“Is this your first visit to The Little Beet Table?” an affable server asks. Although the answer is yes, it feels like it’s no as I look around at the 5,000-square-foot space with its reclaimed wood floors, floor-to-ceiling windows, gray brick walls and hanging plants. The menu promises “honest, delicious and nourishing food” that will “make you feel energized and joyful.” Five offerings on a cocktail list each have something in them I don’t want. This is the restaurant critic’s version of the 1993 movie Groundhog Day, in which I return over and over to a farmhouse chic restaurant that is devoted to my wellness and puts dill in martinis, fennel in margaritas and beet juice in gin and tonics.
Like Bethesda’s True Food Kitchen and Terrain Café, The Little Beet Table, which opened in November in the Collection at Chevy Chase, is part of a chain capitalizing on the wellness craze, especially in affluent areas. The Little Beet Table markets itself as 100% gluten-free. Its flagship location opened in New York City in 2014. Now there are locations in Chicago and Greenwich, Connecticut. The parent company, Aurify Brands, also has 12 outposts of The Little Beet, a fast-casual version of full-service The Little Beet Table, including one in Rosslyn and one in Pentagon City. (Aurify Brands also owns Five Guys.)
I don’t have a sensitivity to gluten, a group of proteins found in several grains, particularly wheat, so I can’t speak to the sense of relief diners who do must feel in a restaurant where they have abundant choice and no risk of gluten exposure. (According to Dr. Alessio Fasano, who directs the Center for Celiac Research at Massachusetts General Hospital in Boston, gluten sensitivity affects 6 to 7% of the U.S. population.)
There are things to like at The Little Beet Table, which seats 100 inside and 50 outside, but the food and decor feel generic. If there’s artwork on the walls, I don’t notice it. There is nothing that connects the space to its community, no indication whether I’m in Chevy Chase or Greenwich or Chicago. Like at True Food Kitchen and Terrain Café, the menu’s dishes are the brainchild of a culinary director. In The Little Beet Table’s case, it’s Matt Aita in New York City. The chef in Chevy Chase, Zach Bondy, reproduces those dishes rather than expressing his own creative abilities.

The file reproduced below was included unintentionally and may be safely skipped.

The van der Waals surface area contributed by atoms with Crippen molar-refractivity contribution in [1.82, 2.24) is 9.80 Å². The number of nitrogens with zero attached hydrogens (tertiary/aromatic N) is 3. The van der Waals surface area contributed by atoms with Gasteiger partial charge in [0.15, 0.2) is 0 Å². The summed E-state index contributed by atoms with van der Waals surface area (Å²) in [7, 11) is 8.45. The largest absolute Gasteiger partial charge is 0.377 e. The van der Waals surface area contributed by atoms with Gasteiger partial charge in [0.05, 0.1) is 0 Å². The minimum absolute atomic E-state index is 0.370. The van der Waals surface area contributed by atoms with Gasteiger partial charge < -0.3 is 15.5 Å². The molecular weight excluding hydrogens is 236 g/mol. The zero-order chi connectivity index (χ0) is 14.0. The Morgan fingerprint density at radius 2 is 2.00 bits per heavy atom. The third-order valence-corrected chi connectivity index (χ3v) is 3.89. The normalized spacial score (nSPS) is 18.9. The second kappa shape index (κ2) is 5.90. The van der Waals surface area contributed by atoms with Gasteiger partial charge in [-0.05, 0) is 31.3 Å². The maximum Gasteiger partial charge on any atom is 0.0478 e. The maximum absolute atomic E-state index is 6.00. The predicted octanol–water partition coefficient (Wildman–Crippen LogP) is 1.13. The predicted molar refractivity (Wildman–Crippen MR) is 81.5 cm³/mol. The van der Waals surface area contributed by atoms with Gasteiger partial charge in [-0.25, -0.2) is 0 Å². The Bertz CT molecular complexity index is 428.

That being said, several starters designed for sharing are quite tasty, among them a version of guacamole that has watercress in it and is topped with a sauce made with charred jalapenos and scallions, lime juice, parsley, coriander and Aleppo pepper. Dark blue corn tortilla chips stud the dip. Sunflower seed hummus is emboldened with garlic confit (the cloves cooked slowly in oil until soft) and za’atar, a Middle Eastern spice mix of fresh thyme, sumac, cumin and sesame seeds. Sheep’s milk ricotta cheese with dried figs, wine syrup and watercress leaves served with very good grilled country bread is an ode to simplicity, even if the bread and cheese could use a sprinkle of finishing salt on top.
A delicious rendition of salmon tartare is a visual stunner. A circle of coral-hued, hand-chopped raw salmon sits on a vibrant magenta aguachile (usually a citrus-based marinade for ceviche) of beet, lime and grapefruit juices, jalapeno, red onion and coconut water. Red radish slices, nasturtium leaves and dollops of avocado puree top the salmon.
My companions and I thoroughly enjoyed a crispy pan-fried brown rice cake with a fried egg and sauteed shiitake mushrooms and scallion slivers, a marked improvement over a drab, underdressed salad of greens and apple that’s topped with a desert-dry plank of overcooked grilled chicken.Entrees are a mixed bag. My favorite here is a tender New York strip steak perfectly grilled to medium rare and served with grilled radicchio, the vegetable’s bitterness balanced with a balsamic vinegar and beet vinaigrette studded with candied walnuts. For a dish featuring cavatelli in a hearty mushroom Bolognese sauce, The Little Beet Table has Everfresh Food Corp. in Chicago hand roll and ship the pasta to all their restaurants. The quality is so good, with just the right al dente bite, that I would never have guessed it was gluten-free. The dish would be enjoyable were it not topped with “mushroom bacon,” roasted and dehydrated maitake mushrooms transformed into burnt, rubbery and truly horrible slivers that in no way resemble bacon. Mushroom bacon also ruins what would have been a nice dish of tubular, pleasantly chewy Korean rice cakes in a sauce made with gochujang, a fermented red chili paste.
The skin is nicely rendered and crispy on a roasted chicken breast with butternut squash, but the underseasoned flesh has little flavor, and I detect no trace of spice in what’s billed as a Madras curry sauce. The nice thing I can say about the unpleasantly mushy mushroom and black bean burger is that its bun from the brand OMG…It’s Gluten-Free is top-notch.
An excellent choice for dessert is profiteroles filled with vanilla ice cream and topped with toasted hazelnuts and chocolate sauce. Cinnamon and cardamom imbue a dense chocolate cake served with candied clementine oranges, candied walnuts and whipped cream, a satisfying way to feed a chocolate urge. Warm chocolate chip cookies remind me of something found at 7-Eleven.
There are nice touches at The Little Beet Table, such as complimentary bottled still or sparkling Vero water. Service is consistently warm and efficient. If I were gluten-sensitive, maybe I would have felt energized and joyful after my visits there, as promised. Instead, I looked longingly at Sushiko next door.